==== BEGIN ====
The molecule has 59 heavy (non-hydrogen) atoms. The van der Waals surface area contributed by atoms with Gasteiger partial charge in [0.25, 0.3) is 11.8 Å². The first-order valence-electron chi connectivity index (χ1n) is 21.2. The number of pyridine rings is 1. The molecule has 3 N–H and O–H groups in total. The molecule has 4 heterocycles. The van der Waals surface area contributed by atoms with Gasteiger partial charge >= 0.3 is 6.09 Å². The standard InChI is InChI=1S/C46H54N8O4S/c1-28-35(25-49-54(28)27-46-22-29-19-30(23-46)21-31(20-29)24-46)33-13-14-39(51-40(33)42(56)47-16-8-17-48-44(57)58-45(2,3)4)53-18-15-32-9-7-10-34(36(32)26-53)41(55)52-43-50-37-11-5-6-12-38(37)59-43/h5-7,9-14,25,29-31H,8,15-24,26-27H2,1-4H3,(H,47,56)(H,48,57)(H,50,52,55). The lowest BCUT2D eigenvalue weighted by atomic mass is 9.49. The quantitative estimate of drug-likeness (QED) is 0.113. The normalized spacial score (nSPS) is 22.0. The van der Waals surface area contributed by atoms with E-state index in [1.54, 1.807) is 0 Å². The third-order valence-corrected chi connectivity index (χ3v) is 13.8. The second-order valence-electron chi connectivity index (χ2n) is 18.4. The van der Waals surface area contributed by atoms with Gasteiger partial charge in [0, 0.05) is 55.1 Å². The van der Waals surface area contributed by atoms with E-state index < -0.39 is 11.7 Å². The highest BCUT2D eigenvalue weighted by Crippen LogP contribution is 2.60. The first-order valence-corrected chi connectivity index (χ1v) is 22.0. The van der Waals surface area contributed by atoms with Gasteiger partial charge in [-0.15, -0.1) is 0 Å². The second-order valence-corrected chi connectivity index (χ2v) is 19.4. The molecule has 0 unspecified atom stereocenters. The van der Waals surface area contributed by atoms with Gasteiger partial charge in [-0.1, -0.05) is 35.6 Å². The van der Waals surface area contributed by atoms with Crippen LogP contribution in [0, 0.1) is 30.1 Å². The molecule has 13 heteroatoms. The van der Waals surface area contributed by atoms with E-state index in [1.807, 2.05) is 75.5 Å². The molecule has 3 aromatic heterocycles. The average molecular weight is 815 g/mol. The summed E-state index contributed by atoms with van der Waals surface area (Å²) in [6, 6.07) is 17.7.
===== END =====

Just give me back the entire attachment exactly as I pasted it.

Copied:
The molecule has 59 heavy (non-hydrogen) atoms. The van der Waals surface area contributed by atoms with Gasteiger partial charge in [0.25, 0.3) is 11.8 Å². The first-order valence-electron chi connectivity index (χ1n) is 21.2. The number of pyridine rings is 1. The molecule has 3 N–H and O–H groups in total. The molecule has 4 heterocycles. The van der Waals surface area contributed by atoms with Gasteiger partial charge >= 0.3 is 6.09 Å². The standard InChI is InChI=1S/C46H54N8O4S/c1-28-35(25-49-54(28)27-46-22-29-19-30(23-46)21-31(20-29)24-46)33-13-14-39(51-40(33)42(56)47-16-8-17-48-44(57)58-45(2,3)4)53-18-15-32-9-7-10-34(36(32)26-53)41(55)52-43-50-37-11-5-6-12-38(37)59-43/h5-7,9-14,25,29-31H,8,15-24,26-27H2,1-4H3,(H,47,56)(H,48,57)(H,50,52,55). The lowest BCUT2D eigenvalue weighted by atomic mass is 9.49. The quantitative estimate of drug-likeness (QED) is 0.113. The normalized spacial score (nSPS) is 22.0. The van der Waals surface area contributed by atoms with E-state index in [1.54, 1.807) is 0 Å². The third-order valence-corrected chi connectivity index (χ3v) is 13.8. The second-order valence-electron chi connectivity index (χ2n) is 18.4. The van der Waals surface area contributed by atoms with Gasteiger partial charge in [0, 0.05) is 55.1 Å². The van der Waals surface area contributed by atoms with E-state index < -0.39 is 11.7 Å². The highest BCUT2D eigenvalue weighted by Crippen LogP contribution is 2.60. The first-order valence-corrected chi connectivity index (χ1v) is 22.0. The van der Waals surface area contributed by atoms with Gasteiger partial charge in [-0.15, -0.1) is 0 Å². The second-order valence-corrected chi connectivity index (χ2v) is 19.4. The molecule has 0 unspecified atom stereocenters. The van der Waals surface area contributed by atoms with Gasteiger partial charge in [-0.1, -0.05) is 35.6 Å². The van der Waals surface area contributed by atoms with Crippen LogP contribution in [0, 0.1) is 30.1 Å². The molecule has 13 heteroatoms. The van der Waals surface area contributed by atoms with E-state index in [1.807, 2.05) is 75.5 Å². The molecule has 3 aromatic heterocycles. The average molecular weight is 815 g/mol. The summed E-state index contributed by atoms with van der Waals surface area (Å²) in [6, 6.07) is 17.7.